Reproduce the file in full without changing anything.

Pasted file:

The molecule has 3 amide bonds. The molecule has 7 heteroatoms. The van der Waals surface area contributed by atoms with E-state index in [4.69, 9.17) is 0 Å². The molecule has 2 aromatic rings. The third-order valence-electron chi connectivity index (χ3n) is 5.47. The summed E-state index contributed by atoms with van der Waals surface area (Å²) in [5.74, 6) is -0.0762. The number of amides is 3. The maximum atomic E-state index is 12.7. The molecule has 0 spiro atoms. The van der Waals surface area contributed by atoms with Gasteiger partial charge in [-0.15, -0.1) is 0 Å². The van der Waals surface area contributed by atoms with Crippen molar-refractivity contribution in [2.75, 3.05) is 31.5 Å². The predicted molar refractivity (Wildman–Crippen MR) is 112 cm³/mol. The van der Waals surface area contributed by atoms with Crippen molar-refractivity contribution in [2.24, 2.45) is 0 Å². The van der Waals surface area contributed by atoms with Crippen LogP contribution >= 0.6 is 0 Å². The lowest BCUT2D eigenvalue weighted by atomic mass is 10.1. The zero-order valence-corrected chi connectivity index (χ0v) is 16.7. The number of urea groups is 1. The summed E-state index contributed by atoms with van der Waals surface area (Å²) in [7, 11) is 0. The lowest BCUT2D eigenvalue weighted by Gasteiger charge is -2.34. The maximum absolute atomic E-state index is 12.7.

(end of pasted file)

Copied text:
The molecule has 3 amide bonds. The molecule has 7 heteroatoms. The van der Waals surface area contributed by atoms with E-state index in [4.69, 9.17) is 0 Å². The molecule has 2 aromatic rings. The third-order valence-electron chi connectivity index (χ3n) is 5.47. The summed E-state index contributed by atoms with van der Waals surface area (Å²) in [5.74, 6) is -0.0762. The number of amides is 3. The maximum atomic E-state index is 12.7. The molecule has 0 spiro atoms. The van der Waals surface area contributed by atoms with Gasteiger partial charge in [-0.15, -0.1) is 0 Å². The van der Waals surface area contributed by atoms with Crippen molar-refractivity contribution in [2.75, 3.05) is 31.5 Å². The predicted molar refractivity (Wildman–Crippen MR) is 112 cm³/mol. The van der Waals surface area contributed by atoms with Crippen molar-refractivity contribution in [2.24, 2.45) is 0 Å². The van der Waals surface area contributed by atoms with Crippen LogP contribution >= 0.6 is 0 Å². The lowest BCUT2D eigenvalue weighted by atomic mass is 10.1. The zero-order valence-corrected chi connectivity index (χ0v) is 16.7. The number of urea groups is 1. The summed E-state index contributed by atoms with van der Waals surface area (Å²) in [7, 11) is 0. The lowest BCUT2D eigenvalue weighted by Gasteiger charge is -2.34. The maximum absolute atomic E-state index is 12.7.